Lean processes, which maximise value through continuous process improvement and elimination of waste, are something of a holy grail in the manufacturing industry. Production operations that run ‘lean’ are held up as shining examples of best practice through the manufacturing industry, while operating in a ‘lean’ way is something that almost all production managers strive for on a daily basis.

Is packaging a roadblock on your journey to ‘lean’?

Yet while many aim for optimum efficiency within their manufacturing, the processes that are peripheral to their core business often stand in the way of achieving a truly slick operation. This, of course, is completely understandable. If the fundamental function of your job is to ensure that the products your company manufactures are perfect, then that will be what you focus on.

However, if your products get broken or damaged in transit, then no matter how efficient your production processes are, you are not maximising value. Equally, if the components or products arriving at your warehouse take too long to reach the areas where they’re stored, you are not eliminating waste or optimising efficiencies.

Quite simply, there is more to lean manufacturing that what happens on your production line. If you want to run a truly lean operation, then considering every point at which packaging impacts on your production supply chain is essential. That means reconsidering the way in which goods and components are unloaded and moved around your warehouse, the way in which goods are picked and packed, the boxes in which products are packed for shipping and the pallets on which boxes are shipped.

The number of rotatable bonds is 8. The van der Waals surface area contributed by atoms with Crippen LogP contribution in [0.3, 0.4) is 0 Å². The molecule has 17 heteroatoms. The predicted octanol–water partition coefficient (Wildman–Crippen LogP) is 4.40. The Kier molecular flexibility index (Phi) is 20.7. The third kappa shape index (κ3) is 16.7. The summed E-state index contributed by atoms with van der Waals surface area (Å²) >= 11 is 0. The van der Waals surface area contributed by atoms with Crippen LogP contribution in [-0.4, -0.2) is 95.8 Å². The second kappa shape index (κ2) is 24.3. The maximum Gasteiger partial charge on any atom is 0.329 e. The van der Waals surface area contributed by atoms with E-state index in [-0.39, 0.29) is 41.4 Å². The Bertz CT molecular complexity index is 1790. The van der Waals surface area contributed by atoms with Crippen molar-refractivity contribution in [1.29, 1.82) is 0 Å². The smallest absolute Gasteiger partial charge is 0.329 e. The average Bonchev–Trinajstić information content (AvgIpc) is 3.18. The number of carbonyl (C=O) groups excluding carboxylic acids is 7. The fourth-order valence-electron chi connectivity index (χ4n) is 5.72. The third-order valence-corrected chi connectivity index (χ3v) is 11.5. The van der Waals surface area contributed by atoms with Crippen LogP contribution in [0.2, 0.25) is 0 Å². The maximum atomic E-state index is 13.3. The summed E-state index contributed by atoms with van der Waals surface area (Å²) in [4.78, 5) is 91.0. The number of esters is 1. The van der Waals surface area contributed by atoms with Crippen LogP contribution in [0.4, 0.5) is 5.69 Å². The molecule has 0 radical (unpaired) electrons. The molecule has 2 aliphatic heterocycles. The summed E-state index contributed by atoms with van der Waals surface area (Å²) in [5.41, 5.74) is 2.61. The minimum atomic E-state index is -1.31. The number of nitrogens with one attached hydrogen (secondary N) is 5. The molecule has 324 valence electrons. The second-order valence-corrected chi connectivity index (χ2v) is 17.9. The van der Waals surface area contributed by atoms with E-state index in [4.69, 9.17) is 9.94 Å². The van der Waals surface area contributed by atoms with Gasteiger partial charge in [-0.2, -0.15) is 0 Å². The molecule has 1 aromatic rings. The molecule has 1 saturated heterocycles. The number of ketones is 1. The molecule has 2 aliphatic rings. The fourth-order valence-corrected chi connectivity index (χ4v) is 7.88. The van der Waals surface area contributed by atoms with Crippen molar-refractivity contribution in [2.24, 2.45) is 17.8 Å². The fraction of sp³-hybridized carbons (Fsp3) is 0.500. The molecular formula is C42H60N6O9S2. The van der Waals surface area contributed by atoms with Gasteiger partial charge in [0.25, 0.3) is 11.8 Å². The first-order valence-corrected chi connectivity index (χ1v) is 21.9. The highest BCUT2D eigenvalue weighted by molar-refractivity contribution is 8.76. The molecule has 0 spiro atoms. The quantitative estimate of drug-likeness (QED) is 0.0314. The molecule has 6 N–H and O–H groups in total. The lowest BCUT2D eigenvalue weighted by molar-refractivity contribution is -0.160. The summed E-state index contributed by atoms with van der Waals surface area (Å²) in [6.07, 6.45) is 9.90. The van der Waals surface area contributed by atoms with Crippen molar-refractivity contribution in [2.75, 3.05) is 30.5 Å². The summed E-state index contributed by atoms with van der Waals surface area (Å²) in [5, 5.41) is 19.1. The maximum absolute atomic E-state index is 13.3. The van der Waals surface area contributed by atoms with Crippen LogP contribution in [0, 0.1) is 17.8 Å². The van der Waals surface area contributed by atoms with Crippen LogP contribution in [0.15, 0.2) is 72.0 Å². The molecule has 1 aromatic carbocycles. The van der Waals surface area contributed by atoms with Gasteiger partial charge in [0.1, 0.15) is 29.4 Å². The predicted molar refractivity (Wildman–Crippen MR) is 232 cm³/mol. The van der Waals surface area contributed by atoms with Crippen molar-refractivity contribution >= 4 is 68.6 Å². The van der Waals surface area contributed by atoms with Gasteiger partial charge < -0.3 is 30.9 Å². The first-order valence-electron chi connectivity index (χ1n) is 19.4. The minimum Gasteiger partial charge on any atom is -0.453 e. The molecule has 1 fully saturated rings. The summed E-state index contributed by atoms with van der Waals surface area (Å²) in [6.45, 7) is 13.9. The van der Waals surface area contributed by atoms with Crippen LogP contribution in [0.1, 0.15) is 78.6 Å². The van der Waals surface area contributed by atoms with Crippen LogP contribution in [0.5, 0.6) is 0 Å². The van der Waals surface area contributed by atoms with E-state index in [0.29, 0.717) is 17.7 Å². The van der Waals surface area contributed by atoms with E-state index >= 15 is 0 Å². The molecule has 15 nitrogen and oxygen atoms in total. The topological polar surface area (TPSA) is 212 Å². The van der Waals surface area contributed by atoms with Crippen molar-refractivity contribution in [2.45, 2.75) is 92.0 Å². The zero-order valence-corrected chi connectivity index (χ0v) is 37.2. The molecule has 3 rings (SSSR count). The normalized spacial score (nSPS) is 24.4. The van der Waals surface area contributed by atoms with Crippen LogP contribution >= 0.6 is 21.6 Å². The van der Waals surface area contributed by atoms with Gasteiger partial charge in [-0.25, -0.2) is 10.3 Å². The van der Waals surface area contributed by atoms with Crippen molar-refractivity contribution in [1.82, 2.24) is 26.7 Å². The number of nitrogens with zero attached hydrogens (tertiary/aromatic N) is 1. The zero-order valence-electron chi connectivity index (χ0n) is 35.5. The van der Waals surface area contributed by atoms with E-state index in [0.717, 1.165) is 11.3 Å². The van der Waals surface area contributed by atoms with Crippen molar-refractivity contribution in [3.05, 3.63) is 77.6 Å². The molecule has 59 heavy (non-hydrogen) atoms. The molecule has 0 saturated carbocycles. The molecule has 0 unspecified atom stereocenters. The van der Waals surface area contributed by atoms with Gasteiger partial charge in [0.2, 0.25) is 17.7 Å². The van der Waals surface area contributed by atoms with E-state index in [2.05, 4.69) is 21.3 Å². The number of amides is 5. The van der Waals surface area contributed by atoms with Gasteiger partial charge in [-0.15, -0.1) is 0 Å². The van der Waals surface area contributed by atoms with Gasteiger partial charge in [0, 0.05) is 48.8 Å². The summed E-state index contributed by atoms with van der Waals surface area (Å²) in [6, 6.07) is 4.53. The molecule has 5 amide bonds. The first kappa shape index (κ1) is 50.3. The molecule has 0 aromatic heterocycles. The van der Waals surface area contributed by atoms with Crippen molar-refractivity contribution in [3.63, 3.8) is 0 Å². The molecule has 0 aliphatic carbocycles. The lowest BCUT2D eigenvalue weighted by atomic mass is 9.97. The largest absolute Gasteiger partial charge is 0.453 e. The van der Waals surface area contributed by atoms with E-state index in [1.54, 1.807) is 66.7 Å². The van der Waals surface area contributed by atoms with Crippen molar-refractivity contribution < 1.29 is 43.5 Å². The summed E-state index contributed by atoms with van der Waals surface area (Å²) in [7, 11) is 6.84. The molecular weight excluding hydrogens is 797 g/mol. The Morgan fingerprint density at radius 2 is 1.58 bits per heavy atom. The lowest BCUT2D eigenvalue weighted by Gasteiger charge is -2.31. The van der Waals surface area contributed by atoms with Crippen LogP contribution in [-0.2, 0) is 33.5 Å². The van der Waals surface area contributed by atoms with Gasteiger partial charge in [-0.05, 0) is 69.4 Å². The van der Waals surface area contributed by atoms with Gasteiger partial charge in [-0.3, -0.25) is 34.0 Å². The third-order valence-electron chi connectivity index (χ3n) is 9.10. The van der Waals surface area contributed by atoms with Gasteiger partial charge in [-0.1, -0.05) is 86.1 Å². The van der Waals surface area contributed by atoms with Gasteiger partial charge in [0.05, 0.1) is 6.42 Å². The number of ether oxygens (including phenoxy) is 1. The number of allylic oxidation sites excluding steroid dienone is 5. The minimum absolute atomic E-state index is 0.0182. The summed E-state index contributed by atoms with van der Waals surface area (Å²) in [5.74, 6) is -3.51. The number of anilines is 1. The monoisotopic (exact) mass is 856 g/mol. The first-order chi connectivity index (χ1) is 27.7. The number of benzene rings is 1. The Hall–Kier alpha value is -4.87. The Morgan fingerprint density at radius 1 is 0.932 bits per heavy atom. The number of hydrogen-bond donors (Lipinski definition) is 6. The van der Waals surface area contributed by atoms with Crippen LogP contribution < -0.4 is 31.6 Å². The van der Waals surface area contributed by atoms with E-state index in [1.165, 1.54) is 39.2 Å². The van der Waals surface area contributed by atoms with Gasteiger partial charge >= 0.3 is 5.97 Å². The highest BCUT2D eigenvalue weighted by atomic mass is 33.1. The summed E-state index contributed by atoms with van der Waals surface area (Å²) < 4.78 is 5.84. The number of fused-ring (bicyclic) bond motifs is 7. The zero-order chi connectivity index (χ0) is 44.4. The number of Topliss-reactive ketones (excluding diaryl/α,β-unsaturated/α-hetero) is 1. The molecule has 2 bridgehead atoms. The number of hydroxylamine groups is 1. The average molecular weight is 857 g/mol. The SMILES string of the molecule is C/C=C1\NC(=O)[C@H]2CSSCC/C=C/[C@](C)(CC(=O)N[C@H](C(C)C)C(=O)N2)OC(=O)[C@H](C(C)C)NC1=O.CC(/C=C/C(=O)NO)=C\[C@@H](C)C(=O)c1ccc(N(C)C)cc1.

Are you missing efficiency savings in packaging?

Continuous process improvement means identifying inefficiencies, but if you’re not a packaging expert then you may be unaware of how much faster your packaging line could run. Helping clients find ways to increase their packaging efficiency is something we do every day at Antalis Packaging. We work with them to assess all of the points at which packaging is involved in their particular production process – from the moment that goods are delivered to the warehouse door right through to the point at which products reach the end customer.

For example, using an automated stretch-wrapping machine to wrap items on arrival can speed up unloading, as well as making it easier and safer to move them around. Alternatively, if efficiencies need to be made on the packaging line itself, introducing a case-erector and automated sealing machine or switching to boxes with crash-lock bottoms could speed up the time taken to build the boxes into which items are packed.

If you want your packaging to be as lean as the rest of your business, then you need to ensure that every step in the process – from goods-in through to distribution – is as efficient as possible. Truly lean production demands a lean approach to packaging. How lean is yours?